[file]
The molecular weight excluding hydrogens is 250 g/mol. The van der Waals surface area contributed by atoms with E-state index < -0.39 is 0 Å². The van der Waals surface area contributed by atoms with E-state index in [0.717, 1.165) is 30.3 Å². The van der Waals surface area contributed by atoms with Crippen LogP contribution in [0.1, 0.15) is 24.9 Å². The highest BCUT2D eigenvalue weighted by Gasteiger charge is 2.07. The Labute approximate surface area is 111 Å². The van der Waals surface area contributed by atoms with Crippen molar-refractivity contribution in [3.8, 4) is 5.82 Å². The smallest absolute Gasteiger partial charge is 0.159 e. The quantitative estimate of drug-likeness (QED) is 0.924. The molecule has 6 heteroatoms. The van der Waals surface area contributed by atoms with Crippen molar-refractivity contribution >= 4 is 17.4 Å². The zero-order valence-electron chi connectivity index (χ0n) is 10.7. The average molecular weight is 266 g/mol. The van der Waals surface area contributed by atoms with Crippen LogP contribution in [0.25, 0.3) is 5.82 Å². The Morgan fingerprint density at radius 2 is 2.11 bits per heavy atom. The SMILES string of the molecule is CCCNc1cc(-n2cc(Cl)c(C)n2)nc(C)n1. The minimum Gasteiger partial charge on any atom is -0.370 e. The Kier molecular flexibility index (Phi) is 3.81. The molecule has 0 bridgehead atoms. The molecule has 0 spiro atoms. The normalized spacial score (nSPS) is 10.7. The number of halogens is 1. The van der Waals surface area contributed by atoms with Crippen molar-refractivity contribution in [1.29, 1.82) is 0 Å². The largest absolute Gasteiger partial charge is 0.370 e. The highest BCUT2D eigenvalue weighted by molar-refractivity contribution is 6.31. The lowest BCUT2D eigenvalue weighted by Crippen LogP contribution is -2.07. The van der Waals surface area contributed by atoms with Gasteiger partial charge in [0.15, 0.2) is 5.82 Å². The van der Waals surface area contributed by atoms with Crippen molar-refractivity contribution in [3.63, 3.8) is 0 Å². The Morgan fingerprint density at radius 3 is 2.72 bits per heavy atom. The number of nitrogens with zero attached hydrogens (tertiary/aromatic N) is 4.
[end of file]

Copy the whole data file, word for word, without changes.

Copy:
The molecular weight excluding hydrogens is 250 g/mol. The van der Waals surface area contributed by atoms with E-state index < -0.39 is 0 Å². The van der Waals surface area contributed by atoms with E-state index in [0.717, 1.165) is 30.3 Å². The van der Waals surface area contributed by atoms with Crippen LogP contribution in [0.1, 0.15) is 24.9 Å². The highest BCUT2D eigenvalue weighted by Gasteiger charge is 2.07. The Labute approximate surface area is 111 Å². The van der Waals surface area contributed by atoms with Crippen molar-refractivity contribution in [3.8, 4) is 5.82 Å². The smallest absolute Gasteiger partial charge is 0.159 e. The quantitative estimate of drug-likeness (QED) is 0.924. The molecule has 6 heteroatoms. The van der Waals surface area contributed by atoms with Crippen molar-refractivity contribution >= 4 is 17.4 Å². The zero-order valence-electron chi connectivity index (χ0n) is 10.7. The average molecular weight is 266 g/mol. The van der Waals surface area contributed by atoms with Crippen LogP contribution in [0.25, 0.3) is 5.82 Å². The Morgan fingerprint density at radius 2 is 2.11 bits per heavy atom. The SMILES string of the molecule is CCCNc1cc(-n2cc(Cl)c(C)n2)nc(C)n1. The minimum Gasteiger partial charge on any atom is -0.370 e. The Kier molecular flexibility index (Phi) is 3.81. The molecule has 0 bridgehead atoms. The molecule has 0 spiro atoms. The normalized spacial score (nSPS) is 10.7. The number of halogens is 1. The van der Waals surface area contributed by atoms with Crippen molar-refractivity contribution in [1.29, 1.82) is 0 Å². The largest absolute Gasteiger partial charge is 0.370 e. The highest BCUT2D eigenvalue weighted by molar-refractivity contribution is 6.31. The lowest BCUT2D eigenvalue weighted by Crippen LogP contribution is -2.07. The van der Waals surface area contributed by atoms with Gasteiger partial charge in [0.15, 0.2) is 5.82 Å². The van der Waals surface area contributed by atoms with Crippen molar-refractivity contribution in [3.63, 3.8) is 0 Å². The Morgan fingerprint density at radius 3 is 2.72 bits per heavy atom. The number of nitrogens with zero attached hydrogens (tertiary/aromatic N) is 4.